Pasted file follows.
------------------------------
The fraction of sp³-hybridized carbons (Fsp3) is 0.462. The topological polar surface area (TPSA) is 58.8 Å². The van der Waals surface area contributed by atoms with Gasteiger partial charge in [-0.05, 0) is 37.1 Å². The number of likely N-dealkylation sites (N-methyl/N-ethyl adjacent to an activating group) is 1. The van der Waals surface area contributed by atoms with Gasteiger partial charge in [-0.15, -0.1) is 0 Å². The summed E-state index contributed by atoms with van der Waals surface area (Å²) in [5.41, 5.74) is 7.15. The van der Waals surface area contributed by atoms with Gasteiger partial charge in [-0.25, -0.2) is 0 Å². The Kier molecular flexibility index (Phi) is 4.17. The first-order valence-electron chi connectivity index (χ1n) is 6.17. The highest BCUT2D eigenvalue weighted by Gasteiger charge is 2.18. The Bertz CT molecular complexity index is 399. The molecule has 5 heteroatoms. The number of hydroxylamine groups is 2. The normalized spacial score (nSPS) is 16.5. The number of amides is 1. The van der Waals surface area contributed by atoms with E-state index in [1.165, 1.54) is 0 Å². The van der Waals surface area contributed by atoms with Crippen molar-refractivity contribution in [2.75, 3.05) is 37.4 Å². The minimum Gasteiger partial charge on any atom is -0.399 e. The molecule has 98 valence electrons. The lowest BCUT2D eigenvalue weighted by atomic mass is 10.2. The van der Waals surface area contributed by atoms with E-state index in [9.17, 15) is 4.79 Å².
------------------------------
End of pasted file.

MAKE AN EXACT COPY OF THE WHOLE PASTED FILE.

The fraction of sp³-hybridized carbons (Fsp3) is 0.462. The topological polar surface area (TPSA) is 58.8 Å². The van der Waals surface area contributed by atoms with Gasteiger partial charge in [-0.05, 0) is 37.1 Å². The number of likely N-dealkylation sites (N-methyl/N-ethyl adjacent to an activating group) is 1. The van der Waals surface area contributed by atoms with Gasteiger partial charge in [-0.15, -0.1) is 0 Å². The summed E-state index contributed by atoms with van der Waals surface area (Å²) in [5.41, 5.74) is 7.15. The van der Waals surface area contributed by atoms with Gasteiger partial charge in [-0.25, -0.2) is 0 Å². The Kier molecular flexibility index (Phi) is 4.17. The first-order valence-electron chi connectivity index (χ1n) is 6.17. The highest BCUT2D eigenvalue weighted by Gasteiger charge is 2.18. The Bertz CT molecular complexity index is 399. The molecule has 5 heteroatoms. The number of hydroxylamine groups is 2. The normalized spacial score (nSPS) is 16.5. The number of amides is 1. The van der Waals surface area contributed by atoms with E-state index in [1.165, 1.54) is 0 Å². The van der Waals surface area contributed by atoms with Crippen molar-refractivity contribution in [2.75, 3.05) is 37.4 Å². The minimum Gasteiger partial charge on any atom is -0.399 e. The molecule has 98 valence electrons. The lowest BCUT2D eigenvalue weighted by atomic mass is 10.2. The van der Waals surface area contributed by atoms with E-state index in [9.17, 15) is 4.79 Å².